The escape was examined in a 2011 National Geographic Channel program entitled “Vanished from Alcatraz.” According to the newly uncovered official records discussed on the program, a raft was discovered on Angel Island with footprints leading away from it. There was also a report of a car stolen in the area that night. As a result, the U.S. Marshals office is still investigating this case, which will remain open on all three escapees until their 100th birthdays.

Famous inmates of Alcatraz

So who was sent to Alcatraz?…

Robert Stroud, who was better known to the public as the “Birdman of Alcatraz”, was transferred to Alcatraz in 1942. He spent seventeen years in segregation in D Block and eleven years in the prison hospital. In 1959 he was transferred to the Medical Center for Federal Prisoners in Springfield, Missouri. Although called the “Birdman of Alcatraz”, Stroud was not allowed to keep birds while incarcerated there.

Al Capone arrived on Alcatraz in 1934. Capone generated incredible media attention while on Alcatraz though he served just four and a half years of his sentence there before developing symptoms of tertiary syphilis and being transferred to the Federal Correctional Institution at Terminal Island in Los Angeles.

George “Machine Gun” Kelly arrived on September 4, 1934. At Alcatraz, Kelly was constantly boasting about several robberies and murders that he had never committed. Kelly was returned to Leavenworth in 1951.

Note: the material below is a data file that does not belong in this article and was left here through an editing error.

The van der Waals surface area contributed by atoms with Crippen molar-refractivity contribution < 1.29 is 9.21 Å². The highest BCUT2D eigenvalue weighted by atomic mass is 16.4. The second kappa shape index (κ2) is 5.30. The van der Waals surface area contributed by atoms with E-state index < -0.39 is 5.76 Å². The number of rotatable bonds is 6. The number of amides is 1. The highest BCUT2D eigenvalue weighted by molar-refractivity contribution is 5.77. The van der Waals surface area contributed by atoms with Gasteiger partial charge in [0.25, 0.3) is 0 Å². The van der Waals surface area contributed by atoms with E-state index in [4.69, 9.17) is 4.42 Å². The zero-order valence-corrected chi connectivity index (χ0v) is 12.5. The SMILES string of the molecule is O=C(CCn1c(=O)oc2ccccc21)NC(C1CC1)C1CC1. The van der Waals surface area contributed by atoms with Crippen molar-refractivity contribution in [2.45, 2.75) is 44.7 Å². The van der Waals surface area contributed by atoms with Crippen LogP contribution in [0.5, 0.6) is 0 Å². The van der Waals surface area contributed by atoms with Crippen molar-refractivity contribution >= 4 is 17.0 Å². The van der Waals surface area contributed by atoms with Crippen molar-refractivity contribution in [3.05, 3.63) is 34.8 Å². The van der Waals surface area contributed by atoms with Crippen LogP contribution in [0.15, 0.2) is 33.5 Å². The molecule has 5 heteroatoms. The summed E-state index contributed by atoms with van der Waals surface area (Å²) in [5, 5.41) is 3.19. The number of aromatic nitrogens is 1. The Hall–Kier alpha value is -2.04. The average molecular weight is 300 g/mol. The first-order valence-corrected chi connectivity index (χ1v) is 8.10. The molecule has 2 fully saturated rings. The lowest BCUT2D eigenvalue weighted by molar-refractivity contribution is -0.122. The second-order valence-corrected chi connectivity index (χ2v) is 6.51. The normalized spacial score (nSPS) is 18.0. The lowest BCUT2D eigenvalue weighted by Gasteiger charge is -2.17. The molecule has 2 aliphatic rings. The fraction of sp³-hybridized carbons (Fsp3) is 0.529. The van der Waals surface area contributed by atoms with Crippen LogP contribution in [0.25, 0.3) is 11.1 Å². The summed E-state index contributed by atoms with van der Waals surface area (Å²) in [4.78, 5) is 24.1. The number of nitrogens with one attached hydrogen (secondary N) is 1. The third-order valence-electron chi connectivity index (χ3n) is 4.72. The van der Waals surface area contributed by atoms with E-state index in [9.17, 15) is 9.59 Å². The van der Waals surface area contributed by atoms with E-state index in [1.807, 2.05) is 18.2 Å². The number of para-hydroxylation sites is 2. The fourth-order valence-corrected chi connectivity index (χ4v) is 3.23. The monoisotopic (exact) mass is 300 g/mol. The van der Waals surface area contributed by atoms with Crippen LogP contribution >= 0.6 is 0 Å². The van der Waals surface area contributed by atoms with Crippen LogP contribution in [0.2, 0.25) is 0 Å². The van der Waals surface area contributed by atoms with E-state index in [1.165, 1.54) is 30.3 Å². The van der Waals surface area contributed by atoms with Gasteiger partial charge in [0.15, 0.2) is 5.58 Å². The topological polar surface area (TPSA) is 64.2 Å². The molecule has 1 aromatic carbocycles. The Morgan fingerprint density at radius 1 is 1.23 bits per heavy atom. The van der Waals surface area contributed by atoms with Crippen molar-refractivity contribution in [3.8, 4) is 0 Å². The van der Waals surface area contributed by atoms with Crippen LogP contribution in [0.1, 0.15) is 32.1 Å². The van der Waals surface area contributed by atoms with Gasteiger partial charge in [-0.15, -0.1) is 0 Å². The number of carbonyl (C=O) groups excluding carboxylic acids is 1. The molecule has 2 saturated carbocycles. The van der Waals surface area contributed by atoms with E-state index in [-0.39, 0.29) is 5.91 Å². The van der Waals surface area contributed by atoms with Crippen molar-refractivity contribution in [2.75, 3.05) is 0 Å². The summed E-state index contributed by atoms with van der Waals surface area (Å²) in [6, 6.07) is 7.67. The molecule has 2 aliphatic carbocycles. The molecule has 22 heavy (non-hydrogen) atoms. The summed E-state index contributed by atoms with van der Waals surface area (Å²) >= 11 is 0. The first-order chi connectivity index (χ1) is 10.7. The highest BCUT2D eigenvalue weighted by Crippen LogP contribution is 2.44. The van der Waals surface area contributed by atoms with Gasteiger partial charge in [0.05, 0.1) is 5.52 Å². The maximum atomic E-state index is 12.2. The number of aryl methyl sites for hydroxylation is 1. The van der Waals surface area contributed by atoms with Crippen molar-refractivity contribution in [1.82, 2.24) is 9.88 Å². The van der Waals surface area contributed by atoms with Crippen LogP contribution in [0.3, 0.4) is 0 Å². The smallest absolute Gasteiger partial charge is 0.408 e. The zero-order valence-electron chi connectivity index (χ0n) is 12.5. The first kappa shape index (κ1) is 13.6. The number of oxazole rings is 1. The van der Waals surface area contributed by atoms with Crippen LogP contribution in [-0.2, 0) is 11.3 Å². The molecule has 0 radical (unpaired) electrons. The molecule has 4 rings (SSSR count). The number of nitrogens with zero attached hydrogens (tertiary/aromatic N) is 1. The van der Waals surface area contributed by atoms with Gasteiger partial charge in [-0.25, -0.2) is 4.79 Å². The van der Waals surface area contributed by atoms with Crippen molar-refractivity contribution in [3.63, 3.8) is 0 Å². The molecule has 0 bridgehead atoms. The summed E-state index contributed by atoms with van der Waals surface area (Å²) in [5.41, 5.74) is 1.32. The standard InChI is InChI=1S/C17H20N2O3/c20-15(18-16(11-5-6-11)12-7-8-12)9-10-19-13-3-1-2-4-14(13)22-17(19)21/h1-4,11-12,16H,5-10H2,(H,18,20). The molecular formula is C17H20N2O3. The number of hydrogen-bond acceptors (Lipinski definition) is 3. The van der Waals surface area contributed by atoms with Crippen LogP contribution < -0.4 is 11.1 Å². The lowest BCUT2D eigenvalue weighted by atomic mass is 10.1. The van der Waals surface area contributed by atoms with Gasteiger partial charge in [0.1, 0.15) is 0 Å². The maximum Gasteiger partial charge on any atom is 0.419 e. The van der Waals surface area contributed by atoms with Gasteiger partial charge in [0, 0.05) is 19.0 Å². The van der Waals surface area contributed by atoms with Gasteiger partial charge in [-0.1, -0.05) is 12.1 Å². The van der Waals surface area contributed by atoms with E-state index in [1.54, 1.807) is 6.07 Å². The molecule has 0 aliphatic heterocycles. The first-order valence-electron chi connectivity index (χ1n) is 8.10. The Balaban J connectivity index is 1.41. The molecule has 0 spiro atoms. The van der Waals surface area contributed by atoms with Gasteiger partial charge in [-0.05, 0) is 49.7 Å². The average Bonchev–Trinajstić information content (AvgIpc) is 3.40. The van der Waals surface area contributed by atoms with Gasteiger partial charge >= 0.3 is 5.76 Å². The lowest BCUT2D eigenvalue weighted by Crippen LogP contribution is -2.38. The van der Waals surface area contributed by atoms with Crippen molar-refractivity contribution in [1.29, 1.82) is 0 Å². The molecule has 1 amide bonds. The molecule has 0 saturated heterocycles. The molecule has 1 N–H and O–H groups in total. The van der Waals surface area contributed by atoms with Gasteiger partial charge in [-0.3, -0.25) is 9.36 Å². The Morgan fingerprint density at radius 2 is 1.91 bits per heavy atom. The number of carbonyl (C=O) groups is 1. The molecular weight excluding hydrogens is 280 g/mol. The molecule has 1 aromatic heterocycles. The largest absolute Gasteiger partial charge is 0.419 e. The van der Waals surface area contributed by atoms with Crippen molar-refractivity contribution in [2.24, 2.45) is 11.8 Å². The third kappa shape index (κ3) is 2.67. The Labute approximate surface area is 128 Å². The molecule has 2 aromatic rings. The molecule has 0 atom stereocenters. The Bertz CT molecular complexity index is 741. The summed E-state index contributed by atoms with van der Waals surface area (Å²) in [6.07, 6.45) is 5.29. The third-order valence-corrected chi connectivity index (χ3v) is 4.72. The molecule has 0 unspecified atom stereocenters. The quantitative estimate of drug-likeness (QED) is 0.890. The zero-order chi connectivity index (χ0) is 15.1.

Alvin “Creepy Karpis” Karpowicz arrived in 1936. He constantly fought with other inmates. He spent the longest time on Alcatraz island, serving nearly 26 years.

Ellsworth Raymond “Bumpy” Johnson, the Godfather of Harlem, was a gangster in Harlem in the early 20th century. He was sent to Alcatraz in 1954 and was imprisoned until 1963. He was believed to have been involved in the 1962 escape attempt of Frank Morris, John and Clarence Anglin.

Mickey Cohen worked for the Mafia’s gambling rackets; he was convicted of tax evasion and sentenced to 15 years in Alcatraz Island. Two years into his sentence, an inmate clobbered Cohen with a lead pipe, partially paralysing him. After his release in 1972, Cohen led a quiet life with old friends.

Arthur R. “Doc” Barker the son of Ma Barker and a member of the Barker-Karpis gang along with Alvin Karpis. In 1935, Barker was sent to Alcatraz Island on conspiracy to kidnap charges. On the night of January 13, 1939, Barker with Henri Young and Rufus McCain attempted escape from Alcatraz. Barker was shot and killed by the guards.

Rafael Cancel Miranda, a member of the Puerto Rican Nationalist Party, who attacked the United States Capitol building in 1954. On March 1, 1954, Cancel Miranda together with fellow Nationalists entered the United States Capitol building armed with automatic pistols and fired 30 shots, hitting five congressmen, who all survived their wounds.

Because the penitentiary cost much more to operate than other prisons and half a century of salt water saturation had severely eroded the buildings, Attorney General Robert F. Kennedy ordered the penitentiary closed on March 21, 1963. That year, the United States Penitentiary in Marion, Illinois, on land, opened as the replacement facility for Alcatraz.

Fox Channel has been running a new TV series based on the mysterious prison island centered on the idea that some prisoners and guards disappeared and are now returning. In 1963, all the prisoners and guards mysteriously disappear from Alcatraz. In the present day, they resurface and a secret agency are tasked with re-capturing them.